From theSmall logoarchives - Published from 1982-96, Fidelity magazine was the predecessor of  Culture Wars.

Fidelity logosNo Ordinary Bishop

By Michael J. Mazza

From the June 1995 issue of Fidelity magazine

Last month's issue of Fidelity (May 1995) featured an article on the Society of St. Pius X, which, among other things, recounted the story of a young priest by the name of Fr. John Rizzo.  Rizzo, it seems, had come to the conclusion in early 1993 that being a schismatic was not all that it was cracked up to be: he subsequently left the Society and came back to the Catholic Church.  The essay went on to detail some of the difficulties Fr. Rizzo experienced as a result of that decision, and discussed the eventualities which result when a sect cuts itself off from the life of grace and communion with the one, true Church.

That schism is dangerous to one's own spiritual life should be fairly obvious.   St. Thomas Aquinas warned schismatics that because they separate themselves from communion with the members of the Church, whose "Head is Christ Himself," "the fitting punishment for schismatics is that they be excommunicated." (Summa, Pt. II-II, Q. 39, Art. 4).  Excommunication is, of course, the most serious penalty the Church may impose on her members, and is generally reserved for only those sins which are deemed most threatening to the Body of Christ.

But is schism a danger to society as well?  Evidently, St. Thomas thought so.   Writing in the same article of his Summa, the Angelic Doctor notes that since schismatics also "refuse submission to the head of the Church, wherefore, since they are unwilling to be controlled by the Church's spiritual power, it is just that they should be compelled by the secular power." (Summa, Pt. II-II, Q. 39, Art. 4).  Yet he urges restraint in the administration of such penalties:

"The punishments of the present life are medicinal, and therefore when one punishment does not suffice to compel a man, another is added; just as physicians employ several body medicines when one has no effect.  In like manner the Church, when excommunication does not sufficiently restrain certain men, employs the compulsion of the secular arm.  If, however, one punishment suffices, another should not be employed." (Summa, Pt. II-II, Q. 39, Art. 4).

Given the medieval notion of church-state relations to which many within the Society of St. Pius X adhere, one wonders how they would extricate themselves from what appears to be a deep philosophical bind.  If, in other words, the dreams of the traditionalists for a truly "Catholic state" ever materialized, they might find themselves among the first to be thrown into prison, as they would be found guilty of fracturing the order necessary to preserve the common good.

While the establishment of a Lefebvrist "Catholic state" is not likely to appear anytime in the near future, it appears that even the morally catatonic Clinton administration has recognized the potential threats that exist within extremist groups occupying what they see as the far right of the political spectrum.  As a matter of fact, it appears that the only authoritative moral judgments the Liberal Regime can make are leveled against such people.  This is why the chief law enforcement official in this country lets abortionists go free and why people like Randy Weaver and the Branch Davidians are held up as martyrs by the militia crowd.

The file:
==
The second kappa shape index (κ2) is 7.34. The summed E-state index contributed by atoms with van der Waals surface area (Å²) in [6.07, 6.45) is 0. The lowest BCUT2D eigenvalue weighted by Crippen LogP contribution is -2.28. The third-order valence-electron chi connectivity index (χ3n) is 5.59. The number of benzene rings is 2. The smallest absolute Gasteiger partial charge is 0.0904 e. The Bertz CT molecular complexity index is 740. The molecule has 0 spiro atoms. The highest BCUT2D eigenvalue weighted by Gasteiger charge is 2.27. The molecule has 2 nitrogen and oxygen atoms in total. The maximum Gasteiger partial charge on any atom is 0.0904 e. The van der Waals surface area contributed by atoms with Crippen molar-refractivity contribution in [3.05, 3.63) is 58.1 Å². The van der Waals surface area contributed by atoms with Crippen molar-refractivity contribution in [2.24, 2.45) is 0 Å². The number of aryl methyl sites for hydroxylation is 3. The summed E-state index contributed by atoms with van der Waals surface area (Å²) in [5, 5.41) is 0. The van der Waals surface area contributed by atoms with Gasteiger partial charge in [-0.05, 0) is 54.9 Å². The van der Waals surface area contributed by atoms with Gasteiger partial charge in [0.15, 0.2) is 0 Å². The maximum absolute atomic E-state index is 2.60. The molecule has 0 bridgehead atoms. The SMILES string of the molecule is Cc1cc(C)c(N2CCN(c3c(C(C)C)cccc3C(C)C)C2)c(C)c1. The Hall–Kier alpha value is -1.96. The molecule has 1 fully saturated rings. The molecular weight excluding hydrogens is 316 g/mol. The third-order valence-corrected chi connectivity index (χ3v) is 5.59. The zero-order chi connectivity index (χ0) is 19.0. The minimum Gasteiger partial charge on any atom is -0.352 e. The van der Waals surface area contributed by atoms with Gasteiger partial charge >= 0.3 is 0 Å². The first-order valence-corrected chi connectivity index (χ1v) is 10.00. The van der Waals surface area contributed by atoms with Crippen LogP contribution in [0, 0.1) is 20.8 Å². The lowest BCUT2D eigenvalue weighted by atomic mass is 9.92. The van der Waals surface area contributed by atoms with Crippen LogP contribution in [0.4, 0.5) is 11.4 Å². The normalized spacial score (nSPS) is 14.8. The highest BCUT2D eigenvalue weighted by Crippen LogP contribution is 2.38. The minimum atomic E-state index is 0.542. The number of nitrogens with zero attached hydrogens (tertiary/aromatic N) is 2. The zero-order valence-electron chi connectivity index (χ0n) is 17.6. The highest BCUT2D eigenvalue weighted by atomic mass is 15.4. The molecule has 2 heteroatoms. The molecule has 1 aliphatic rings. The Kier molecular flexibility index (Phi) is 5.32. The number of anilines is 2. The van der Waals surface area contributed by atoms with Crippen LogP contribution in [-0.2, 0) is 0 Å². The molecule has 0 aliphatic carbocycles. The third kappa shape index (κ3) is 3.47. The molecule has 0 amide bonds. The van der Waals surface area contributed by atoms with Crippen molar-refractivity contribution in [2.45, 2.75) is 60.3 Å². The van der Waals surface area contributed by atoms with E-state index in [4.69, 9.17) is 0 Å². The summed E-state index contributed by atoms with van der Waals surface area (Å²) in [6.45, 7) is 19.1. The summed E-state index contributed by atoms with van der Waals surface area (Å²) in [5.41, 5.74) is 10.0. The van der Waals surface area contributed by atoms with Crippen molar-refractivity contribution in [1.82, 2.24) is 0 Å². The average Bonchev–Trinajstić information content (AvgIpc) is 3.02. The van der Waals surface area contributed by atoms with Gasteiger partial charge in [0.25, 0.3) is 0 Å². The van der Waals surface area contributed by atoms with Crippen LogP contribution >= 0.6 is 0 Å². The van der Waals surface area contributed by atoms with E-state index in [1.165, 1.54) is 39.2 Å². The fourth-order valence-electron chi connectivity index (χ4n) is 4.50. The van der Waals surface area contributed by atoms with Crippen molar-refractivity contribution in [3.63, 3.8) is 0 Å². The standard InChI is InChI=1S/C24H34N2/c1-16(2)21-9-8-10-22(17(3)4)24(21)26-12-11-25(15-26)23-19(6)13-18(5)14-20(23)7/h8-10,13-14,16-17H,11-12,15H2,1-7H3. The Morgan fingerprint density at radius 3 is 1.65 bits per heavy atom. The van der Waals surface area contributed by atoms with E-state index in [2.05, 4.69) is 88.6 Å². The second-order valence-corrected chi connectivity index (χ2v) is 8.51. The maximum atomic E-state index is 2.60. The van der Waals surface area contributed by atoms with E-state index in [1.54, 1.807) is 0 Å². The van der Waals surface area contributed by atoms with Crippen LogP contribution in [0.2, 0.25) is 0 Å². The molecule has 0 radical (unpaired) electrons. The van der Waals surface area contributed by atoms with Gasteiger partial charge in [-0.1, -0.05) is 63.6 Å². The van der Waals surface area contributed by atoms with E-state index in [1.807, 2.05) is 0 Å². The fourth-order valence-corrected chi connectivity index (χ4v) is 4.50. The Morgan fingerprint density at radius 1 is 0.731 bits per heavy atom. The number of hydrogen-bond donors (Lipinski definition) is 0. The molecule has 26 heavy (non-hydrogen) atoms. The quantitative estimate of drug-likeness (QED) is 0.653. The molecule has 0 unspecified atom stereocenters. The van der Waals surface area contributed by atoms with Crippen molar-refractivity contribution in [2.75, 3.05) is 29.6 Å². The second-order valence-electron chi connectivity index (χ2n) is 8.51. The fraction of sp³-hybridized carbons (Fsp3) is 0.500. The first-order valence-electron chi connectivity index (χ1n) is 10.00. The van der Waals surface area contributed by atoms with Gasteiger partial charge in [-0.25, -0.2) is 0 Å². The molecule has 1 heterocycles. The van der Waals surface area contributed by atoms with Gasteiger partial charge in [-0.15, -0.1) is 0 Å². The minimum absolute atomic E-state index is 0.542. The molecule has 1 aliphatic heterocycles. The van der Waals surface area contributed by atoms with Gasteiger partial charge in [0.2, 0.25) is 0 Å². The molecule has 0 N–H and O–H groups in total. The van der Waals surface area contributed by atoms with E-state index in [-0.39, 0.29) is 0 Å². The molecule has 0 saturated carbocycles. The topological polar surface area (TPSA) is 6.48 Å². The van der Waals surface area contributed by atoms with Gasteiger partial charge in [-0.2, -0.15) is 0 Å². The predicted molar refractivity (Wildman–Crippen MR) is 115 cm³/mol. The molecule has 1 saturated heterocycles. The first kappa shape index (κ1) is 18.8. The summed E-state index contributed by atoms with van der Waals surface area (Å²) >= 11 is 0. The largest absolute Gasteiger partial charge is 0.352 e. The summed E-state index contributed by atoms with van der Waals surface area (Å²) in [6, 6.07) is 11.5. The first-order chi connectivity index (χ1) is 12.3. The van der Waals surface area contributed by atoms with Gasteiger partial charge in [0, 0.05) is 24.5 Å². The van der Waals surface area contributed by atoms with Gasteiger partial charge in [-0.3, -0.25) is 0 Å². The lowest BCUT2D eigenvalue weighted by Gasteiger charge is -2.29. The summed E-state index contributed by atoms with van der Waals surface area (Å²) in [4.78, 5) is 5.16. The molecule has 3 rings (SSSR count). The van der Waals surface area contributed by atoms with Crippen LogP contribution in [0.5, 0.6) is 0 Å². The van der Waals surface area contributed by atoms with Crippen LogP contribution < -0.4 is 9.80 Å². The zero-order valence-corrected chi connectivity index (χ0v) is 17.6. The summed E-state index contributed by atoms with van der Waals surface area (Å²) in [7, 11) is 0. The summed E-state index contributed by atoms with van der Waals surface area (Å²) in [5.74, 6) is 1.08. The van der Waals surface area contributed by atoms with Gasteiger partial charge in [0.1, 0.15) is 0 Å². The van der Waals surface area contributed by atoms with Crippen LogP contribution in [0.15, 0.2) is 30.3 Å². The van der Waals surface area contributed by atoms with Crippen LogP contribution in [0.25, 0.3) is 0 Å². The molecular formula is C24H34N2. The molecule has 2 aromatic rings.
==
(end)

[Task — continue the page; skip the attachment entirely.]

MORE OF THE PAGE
This might also explain why groups of federal agents investigating the Oklahoma City bombing have descended upon the town of St. Mary's, Kansas in recent weeks and the campus of St. Mary's Academy and College in particular.  According to a report in the May 5 edition of the Topeka Capitol-Journal, federal investigators questioned three staff members of St. Mary's Academy and College in their search for any Kansas connections to the incident, but in the end stated they saw no apparent links between the Society and the Oklahoma City federal building bombing.

A cloud of suspicion still hangs over St. Mary's, however.  A Newsweek reporter acknowledged hearing three different reports that Timothy McVeigh, one of the main suspects charged in the crime, was seen in St. Mary's just days before the bombing.   McVeigh reportedly visited an auto parts store and went to Mass at St. Mary's on Easter Sunday.  Officials are undoubtedly researching these McVeigh sightings to see if they are legitimate leads or the Midwestern equivalent of Elvis apparitions.

In any case, the fact that Society members at St. Mary's are finding themselves having to deny any connection to paramilitary militia, neo-Nazi groups, and the most heinous act of terrorism that has yet to occur in this country is itself instructive, even if it should turn out that the only reason McVeigh stopped in St. Mary's was because he took a wrong turn on US highway 77.

After all, law enforcement authorities have access to a fair amount of evidence that at least some of the membership and including some of the leadership, of schismatic groups like the Society of St. Pius X has become aligned with some rather unsavory political movements, especially in recent years.  It was in July of 1988 that Pope John Paul II declared the SSPX to be in formal schism, just after Archbishop Marcel Lefebvre conferred episcopal orders on four Society priests against the express will of the Holy Father.

Many critics of the Society have pointed to that ultimate action of disobedience during the sultry summer of 1988 as the beginning of the Society's steep decline from what it once had been - a respectable voice advocating authentic post-conciliar reform - to what it has apparently become; that is, just one more increasingly isolated sect that stubbornly insists it is not in schism, and that it is the Church itself which has become defective.